Neither God nor Esther was found during the Holocaust.  Their absence is part of this story. Perhaps God is found not there, but now, in our efforts to honor the memory of those who fell. And perhaps we and our students honor them not only by remembering them, but by learning how to "be Esther" 
- to stand up and speak up, to realize, as Mordecai made Esther realize, that "never again" relies on us.

David Waksberg
CEO Jewish LearningWorks
Professional Development Opportunities

Building a Culture of Continuous Engagement

A workshop for educators, directors, clergy and the community at large

Thursday, May 19th 10am - 12pm
Jewish LearningWorks | 601 14th Ave, SF
Led by Rabbi Jennifer Goldsmith

The world of Jewish education could look very different if all of our children transitioned seamlessly from our early childhood centers to our schools and then to our teen programs. Learn to help families experience a journey of continuous engagement.

RSVP to to secure your spot

Wilderness Torah's Training Institute 

Connect to Nature, Build Village, Mentor Youth, and Awaken Earth-Based Judaism

Wednesday, July 20th - July 24th 
Felton, California

For four days in the wild, take a journey of discovery in nature-connection, renewing earth-based Jewish traditions, and building holistic community through mentoring. 

All who wish to learn about earth-based Judaism and Wilderness Torah's nature-mentorship models are welcome to join.
This training is great for Jewish institutions looking to expand their nature-based programming; Jewish educators and lay leaders who want to offer this kind of teaching; and those interested in their own education. 

 Jewish Community Library
Jews by Choice, Jews by Chance: Leadership in Bay Area Jewish Life
Thursday, May 5th
7:00pm - 8:30pm 
Jewish Community Library

Presented by: Rabbi Susan Lieder, Sue Fishkoff, and Dr. Peg Sandel

INCLUDE Special Needs
Family Camp *SOLD OUT*

Friday, May 6th - Sunday May 8th
Camp Newman, Santa Rosa 
for wait list, email

Presented by: Dr. David Neufeld

Jewish Community Library
Yom Ha'atzmaut Hebrew Storytelling
Hebrew Storytelling Audience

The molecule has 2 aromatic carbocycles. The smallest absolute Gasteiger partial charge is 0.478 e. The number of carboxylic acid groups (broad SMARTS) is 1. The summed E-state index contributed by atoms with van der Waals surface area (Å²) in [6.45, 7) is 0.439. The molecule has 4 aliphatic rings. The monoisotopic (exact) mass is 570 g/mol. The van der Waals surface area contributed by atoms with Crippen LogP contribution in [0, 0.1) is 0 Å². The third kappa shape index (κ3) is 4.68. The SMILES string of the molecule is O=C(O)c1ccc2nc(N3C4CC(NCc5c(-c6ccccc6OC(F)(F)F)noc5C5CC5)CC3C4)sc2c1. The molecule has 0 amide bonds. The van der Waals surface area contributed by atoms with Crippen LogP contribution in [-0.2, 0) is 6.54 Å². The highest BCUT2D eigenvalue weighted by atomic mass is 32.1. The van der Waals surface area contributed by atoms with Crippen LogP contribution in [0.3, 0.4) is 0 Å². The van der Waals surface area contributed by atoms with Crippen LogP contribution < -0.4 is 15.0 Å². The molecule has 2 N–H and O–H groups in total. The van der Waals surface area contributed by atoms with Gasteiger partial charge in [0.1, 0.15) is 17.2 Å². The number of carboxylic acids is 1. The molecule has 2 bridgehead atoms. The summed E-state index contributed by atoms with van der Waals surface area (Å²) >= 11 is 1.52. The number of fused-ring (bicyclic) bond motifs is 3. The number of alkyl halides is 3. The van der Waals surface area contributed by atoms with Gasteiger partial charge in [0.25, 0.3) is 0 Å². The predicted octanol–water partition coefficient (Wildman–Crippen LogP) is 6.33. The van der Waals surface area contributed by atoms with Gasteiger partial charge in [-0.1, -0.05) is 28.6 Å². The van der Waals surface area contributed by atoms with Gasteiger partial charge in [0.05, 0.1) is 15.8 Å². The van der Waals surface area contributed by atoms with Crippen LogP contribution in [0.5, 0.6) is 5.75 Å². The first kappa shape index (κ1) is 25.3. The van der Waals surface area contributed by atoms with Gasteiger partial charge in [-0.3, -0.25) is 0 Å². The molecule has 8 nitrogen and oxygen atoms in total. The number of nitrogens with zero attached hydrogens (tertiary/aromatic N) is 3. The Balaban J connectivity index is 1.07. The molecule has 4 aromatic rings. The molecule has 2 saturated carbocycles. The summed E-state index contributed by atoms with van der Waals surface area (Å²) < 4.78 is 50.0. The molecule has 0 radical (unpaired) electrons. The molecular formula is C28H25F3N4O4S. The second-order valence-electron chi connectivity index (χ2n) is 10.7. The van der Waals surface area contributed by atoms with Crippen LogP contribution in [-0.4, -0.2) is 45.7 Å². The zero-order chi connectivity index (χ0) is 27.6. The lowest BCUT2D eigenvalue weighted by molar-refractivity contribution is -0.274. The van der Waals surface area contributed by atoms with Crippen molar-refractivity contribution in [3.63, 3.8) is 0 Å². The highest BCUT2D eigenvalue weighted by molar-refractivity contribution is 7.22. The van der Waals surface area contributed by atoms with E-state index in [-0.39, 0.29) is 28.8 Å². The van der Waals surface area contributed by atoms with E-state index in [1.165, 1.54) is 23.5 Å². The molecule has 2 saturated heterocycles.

Sunday, May 8th
11:00am - 12:00pm
Jewish Community Library, SF

Presented by: Koren Zuckerman

Israel Education Initiative
Yom Ha-atzmaut Community Celebration
Wednesday, May 11th
5:30pm - 7:30pm
Temple Emanu-El, SF

Presented by: Congregation Emanu-El, Jewish Community Federation, and the Jewish Community Center of San Francisco

Jewish Community Library
Italian Illuminated Ketubot
Thursday, May 12th
7:00pm - 8:30pm 
Jewish Community Library, SF

Presented by: Rabbi Peretz Wolf-Prusan

Jewish Community Library
Dying/Death/Burial: What Jews Do
Sunday, May 15th
1:30pm - 3:00pm 
Jewish Community Library, SF

Presented by: Rabbi Peretz Wolf-Prusan

Professional Development
Building a Culture of Continuous Engagement
Thursday, May 19th
10:00am - 12:00pm 
Jewish LearningWorks, SF

Presented by: Rabbi Jennifer Goldsmith

Jewish Community Library
Film Class: The Merchant of Venice
Thursday, May 19th
7:00pm - 9:30pm 
Jewish Community Library, SF

Presented by: Howard Freedman

INCLUDE Special Needs
Walk With Friendship Circle
Sunday, May 22nd
10:30am - 1:00pm 
Osherman Family JCC, Palo Alto

Presented by: the Friendship Circle

Jewish Community Library
Count and Sing with Jonathan Bayer
Sunday, May 22nd
10:30am - 11:30am 
Jewish Community Library, SF

Presented by: Jonathan Bayer

Jewish Community Library
The Man that Got Away: Appreciating Harold Arlen
Sunday, May 22nd
1:30pm - 3:30pm 
Jewish Community Library, SF

Presented by: Walter Rimler, Jack Dynis, and Ross Gualco

Jewish Community Library
So Much to Be Done: The Writings of Breast Cancer Activist Barbara Brenner
Tuesday, May 24th
7:00pm - 8:30pm 
Jewish Community Library, SF

Presented by: Suzanne Lampert, Barbara Sjoholm, and Elain Elinson

Professional Development
Wilderness Torah's Training Institute
Wednesday, July 20th - Sunday, July 24th
10:00am - 11:00am
Felton, CA

Presented by: Wilderness Torah

For Families with Young Children

Jewish LearningWorks | 601 14th Ave | San Francisco, CA 94118